Monday, February 20, 2017
Thoughts about a warm winter and early blooms
My memory is not as good as I thought. I was convinced that we had a later blooming time last winter, due to much colder days in January and February. My camera tells me I am wrong.
This photograph of Camellia japonica 'C. M. Wilson', was taken on February 2, 2016, in Margaret Moseley's garden, which now belongs to her daughter Carol Harris. Also, in full bloom that day was Margaret's Daphne odora, several hybrid hellebores, Helleborus niger and Edgeworthia chrysantha, among others.
I was forewarned by Carol in January that things were early. She called to say that the Michellia maudiae was covered in fragrant blooms (also that it is now a good 25 feet tall). To illustrate how this warm winter has changed bloom times, I have pictures of this banana shrub/magnolia relative in full bloom on March 20, 2010, along with Daphne odora and dozens of camellias. There was a Spiraea 'Ogon' in flower then, as well. I've noticed they are blooming right now, exactly a month ahead of 2010.
We're about to face a week of about 70+ degrees F. Already these warm days have brought things out prematurely. The camellias are all blooming like crazy, which is fine, but I worry about the leafing out of Hydrangea macrophylla. I shudder to remember the Easter freeze of 2007. Everything was killed back by a hard freeze, and we scarcely had any macrophylla hydrangea flowers at all that year.
Gardeners everywhere have lived through uncertain times. California has been in what seemed a hopeless drought. Now, damaging storms are hitting the state, along with vicious winds and flooding rains. It's hard to have a garden under such circumstances.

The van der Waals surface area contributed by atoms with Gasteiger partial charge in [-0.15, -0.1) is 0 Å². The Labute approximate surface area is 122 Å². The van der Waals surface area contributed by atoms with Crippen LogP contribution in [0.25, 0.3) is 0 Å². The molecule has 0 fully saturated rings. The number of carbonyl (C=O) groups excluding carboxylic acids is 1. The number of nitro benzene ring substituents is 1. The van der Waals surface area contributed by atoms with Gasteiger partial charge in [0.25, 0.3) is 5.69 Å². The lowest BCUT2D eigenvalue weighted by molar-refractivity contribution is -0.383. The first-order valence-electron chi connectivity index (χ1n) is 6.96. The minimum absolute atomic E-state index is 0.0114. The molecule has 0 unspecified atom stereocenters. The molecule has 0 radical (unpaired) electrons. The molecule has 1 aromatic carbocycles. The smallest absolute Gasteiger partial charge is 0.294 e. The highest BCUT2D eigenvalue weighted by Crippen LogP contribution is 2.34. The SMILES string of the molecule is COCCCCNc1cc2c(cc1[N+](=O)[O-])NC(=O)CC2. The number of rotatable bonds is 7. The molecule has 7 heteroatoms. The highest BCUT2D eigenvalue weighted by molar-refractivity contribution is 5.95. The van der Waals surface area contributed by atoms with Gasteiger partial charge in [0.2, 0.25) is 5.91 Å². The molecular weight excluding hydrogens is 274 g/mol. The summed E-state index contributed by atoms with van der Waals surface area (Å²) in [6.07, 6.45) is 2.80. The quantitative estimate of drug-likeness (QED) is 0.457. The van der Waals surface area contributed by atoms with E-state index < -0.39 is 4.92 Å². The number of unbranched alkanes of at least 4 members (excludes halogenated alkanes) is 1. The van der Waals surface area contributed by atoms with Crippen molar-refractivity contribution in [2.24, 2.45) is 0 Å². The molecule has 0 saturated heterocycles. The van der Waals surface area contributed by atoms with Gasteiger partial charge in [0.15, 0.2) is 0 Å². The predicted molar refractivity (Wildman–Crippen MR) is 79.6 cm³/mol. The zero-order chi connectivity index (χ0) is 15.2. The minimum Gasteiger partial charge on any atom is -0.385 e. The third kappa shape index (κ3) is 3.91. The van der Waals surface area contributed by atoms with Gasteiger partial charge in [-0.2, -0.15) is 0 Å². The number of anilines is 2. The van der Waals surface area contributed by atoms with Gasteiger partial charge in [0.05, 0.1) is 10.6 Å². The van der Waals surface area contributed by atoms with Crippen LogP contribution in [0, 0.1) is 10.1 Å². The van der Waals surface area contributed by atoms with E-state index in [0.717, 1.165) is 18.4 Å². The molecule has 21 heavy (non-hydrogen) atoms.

Let's hope we don't have a repeat of last summer's above 90 degrees and no rain for months on end. And, if it's going to be so mild now (not good to set peach crops), I'm keeping my fingers crossed so that the really hard freezes in the low 20's and teens will not happen.
Today, on my way to a wonderful lecture given by photographer Lori Prosser at the Gwinnett Master Gardeners' meeting (her subject was English and French gardens; I came home wanting to clip hedges and plant all the flowers we cannot grow), I saw two white azaleas beginning to bloom.
I want the seasons back like they were when I was in my 30's, when you pretty much knew what would bloom when. This present weather is not right, and I hope to goodness this is not a trend for the future.
Note: My Helleborus niger, which threw up a lonely bloom this year, has already started to turn green. Here's one I took in Margaret/Carol's garden on February 2, 2016.